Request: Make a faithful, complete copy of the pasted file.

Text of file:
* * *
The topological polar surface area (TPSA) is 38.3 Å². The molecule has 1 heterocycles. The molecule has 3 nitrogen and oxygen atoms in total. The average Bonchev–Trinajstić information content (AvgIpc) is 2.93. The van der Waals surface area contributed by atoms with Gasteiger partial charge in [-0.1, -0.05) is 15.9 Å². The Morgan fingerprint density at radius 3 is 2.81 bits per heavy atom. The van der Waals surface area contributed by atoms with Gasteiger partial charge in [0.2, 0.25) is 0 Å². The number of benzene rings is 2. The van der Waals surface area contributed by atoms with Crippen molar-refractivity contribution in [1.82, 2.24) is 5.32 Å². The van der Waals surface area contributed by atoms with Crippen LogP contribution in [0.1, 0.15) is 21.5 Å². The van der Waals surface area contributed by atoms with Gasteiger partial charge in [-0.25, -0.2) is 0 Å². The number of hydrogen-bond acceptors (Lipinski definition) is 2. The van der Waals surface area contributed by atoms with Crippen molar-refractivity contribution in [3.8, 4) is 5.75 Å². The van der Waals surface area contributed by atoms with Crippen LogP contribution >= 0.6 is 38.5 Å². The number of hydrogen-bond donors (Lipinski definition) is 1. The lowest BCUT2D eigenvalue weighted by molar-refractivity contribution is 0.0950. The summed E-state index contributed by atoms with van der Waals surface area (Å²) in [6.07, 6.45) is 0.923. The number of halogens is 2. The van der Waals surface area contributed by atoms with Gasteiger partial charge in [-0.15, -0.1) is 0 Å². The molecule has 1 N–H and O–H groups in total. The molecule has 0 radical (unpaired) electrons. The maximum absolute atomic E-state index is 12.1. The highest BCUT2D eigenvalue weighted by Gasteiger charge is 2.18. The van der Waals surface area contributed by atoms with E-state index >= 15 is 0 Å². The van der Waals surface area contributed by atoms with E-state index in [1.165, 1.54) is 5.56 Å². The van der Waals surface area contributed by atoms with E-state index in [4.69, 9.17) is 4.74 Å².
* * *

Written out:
The topological polar surface area (TPSA) is 38.3 Å². The molecule has 1 heterocycles. The molecule has 3 nitrogen and oxygen atoms in total. The average Bonchev–Trinajstić information content (AvgIpc) is 2.93. The van der Waals surface area contributed by atoms with Gasteiger partial charge in [-0.1, -0.05) is 15.9 Å². The Morgan fingerprint density at radius 3 is 2.81 bits per heavy atom. The van der Waals surface area contributed by atoms with Gasteiger partial charge in [0.2, 0.25) is 0 Å². The number of benzene rings is 2. The van der Waals surface area contributed by atoms with Crippen molar-refractivity contribution in [1.82, 2.24) is 5.32 Å². The van der Waals surface area contributed by atoms with Crippen LogP contribution in [0.1, 0.15) is 21.5 Å². The van der Waals surface area contributed by atoms with Gasteiger partial charge in [-0.25, -0.2) is 0 Å². The number of hydrogen-bond acceptors (Lipinski definition) is 2. The van der Waals surface area contributed by atoms with Crippen molar-refractivity contribution in [3.8, 4) is 5.75 Å². The van der Waals surface area contributed by atoms with Crippen LogP contribution >= 0.6 is 38.5 Å². The number of hydrogen-bond donors (Lipinski definition) is 1. The lowest BCUT2D eigenvalue weighted by molar-refractivity contribution is 0.0950. The summed E-state index contributed by atoms with van der Waals surface area (Å²) in [6.07, 6.45) is 0.923. The number of halogens is 2. The van der Waals surface area contributed by atoms with Gasteiger partial charge in [-0.15, -0.1) is 0 Å². The molecule has 1 N–H and O–H groups in total. The molecule has 0 radical (unpaired) electrons. The maximum absolute atomic E-state index is 12.1. The highest BCUT2D eigenvalue weighted by Gasteiger charge is 2.18. The van der Waals surface area contributed by atoms with E-state index >= 15 is 0 Å². The van der Waals surface area contributed by atoms with E-state index in [1.165, 1.54) is 5.56 Å². The van der Waals surface area contributed by atoms with E-state index in [4.69, 9.17) is 4.74 Å².